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The Ultimate Reloading Manual
Wolfe Publishing Group
  • alliant reloading data
  • reloading brass
  • shotshell reloading
The Ultimate Reloading Manual
hodgdon load data

.218 Bee (Using Sierra Bullets)

Author: Brian Pearce/ Wolfe Publishing
Date: Jun 05 2019

The .218 Bee was announced in 1938 in the Winchester Model 65 lever-action rifle, essentially a modernized version of the Winchester Model 1892. The case was based on the .25-20 Winchester (with its parent case technically being the .32-20 Winchester) necked down to .22 caliber. In 1949 Winchester introduced the Model 43 bolt action chambered in .218 Bee, which was a relatively inexpensive rifle that shot very well. Several other obscure rifle manufacturers offered guns during this era. Modern leverguns have also been offered, including Marlin’s Model 189CL, Browning’s Model 65 (a Japanese reproduction of the original Winchester) and Ruger has offered its excellent No. 1 rifle.

Winchester currently lists a 46-grain hollow point bullet at 2,760 fps, a velocity that was easily duplicated using Sierra bullets of similar weight– select loads easily exceeded that figure. For factory duplication loads using 45-grain bullets, Alliant 2400 and IMR-4198 powders are good choices.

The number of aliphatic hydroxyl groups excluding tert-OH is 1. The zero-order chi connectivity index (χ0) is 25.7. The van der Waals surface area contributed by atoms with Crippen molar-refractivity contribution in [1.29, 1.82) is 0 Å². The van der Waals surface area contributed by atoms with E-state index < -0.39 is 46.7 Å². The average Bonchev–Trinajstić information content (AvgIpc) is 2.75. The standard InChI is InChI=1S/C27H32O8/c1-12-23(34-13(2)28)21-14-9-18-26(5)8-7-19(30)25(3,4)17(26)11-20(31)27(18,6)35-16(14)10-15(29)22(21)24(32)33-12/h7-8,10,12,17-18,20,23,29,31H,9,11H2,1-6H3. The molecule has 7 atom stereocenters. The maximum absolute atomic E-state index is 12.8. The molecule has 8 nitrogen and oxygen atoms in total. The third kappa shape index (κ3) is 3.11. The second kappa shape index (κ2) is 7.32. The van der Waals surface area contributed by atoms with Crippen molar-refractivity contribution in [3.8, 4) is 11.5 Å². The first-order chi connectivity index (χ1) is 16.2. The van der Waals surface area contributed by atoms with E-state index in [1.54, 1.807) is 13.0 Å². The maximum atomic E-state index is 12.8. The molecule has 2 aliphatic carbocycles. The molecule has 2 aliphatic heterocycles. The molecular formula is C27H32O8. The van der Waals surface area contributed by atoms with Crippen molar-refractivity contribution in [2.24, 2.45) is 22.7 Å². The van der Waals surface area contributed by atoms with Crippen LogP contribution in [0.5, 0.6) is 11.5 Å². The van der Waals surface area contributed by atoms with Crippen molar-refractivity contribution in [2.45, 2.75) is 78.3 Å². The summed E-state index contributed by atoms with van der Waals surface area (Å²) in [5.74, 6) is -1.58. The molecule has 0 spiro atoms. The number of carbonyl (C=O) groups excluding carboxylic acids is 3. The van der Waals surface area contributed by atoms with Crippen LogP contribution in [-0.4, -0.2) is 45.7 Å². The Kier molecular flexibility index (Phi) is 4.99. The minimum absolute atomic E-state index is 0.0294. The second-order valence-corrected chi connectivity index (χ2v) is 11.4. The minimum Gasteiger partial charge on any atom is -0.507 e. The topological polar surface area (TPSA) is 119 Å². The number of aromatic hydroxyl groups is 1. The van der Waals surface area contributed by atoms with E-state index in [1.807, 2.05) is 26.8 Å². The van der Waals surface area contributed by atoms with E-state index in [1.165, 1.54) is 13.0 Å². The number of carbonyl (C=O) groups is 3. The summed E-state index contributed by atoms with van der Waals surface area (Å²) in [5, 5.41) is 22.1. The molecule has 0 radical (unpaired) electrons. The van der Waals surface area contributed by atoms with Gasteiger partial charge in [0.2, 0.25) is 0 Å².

When using rifles with tubular magazines, spitzer bullets should not be used. They may cause possible primer set off of cartridges in the magazine. When loading for tubular magazine rifles, a gentle crimp is suggested to prevent bullets from being deep seated. The .218 Bee case is rather thin and can be easily damaged when applying a crimp. If using dies with a traditional roll crimp, it will help to trim cases to a uniform length and then gently apply the crimp. The Lee Factory Crimp die is less likely to damage cases, especially those that might vary slightly, so it is highly recommended.

Due to its small case capacity, the .218 Bee is rather sensitive to small changes in components and overall cartridge length. For accuracy-minded shooters, experimentation with multiple powders charges, bullet seating depth, crimp, primers, and velocity will almost always yield improved accuracy over factory loads. The test rifle, a Winchester Model 43, often produced groups that hovered under one inch, with some of the better loads hovering close to .5 inch.
Industry maximum average pressure for the .218 Bee is 40,000 CUP. Piezoelectric pressures have not been established at this time.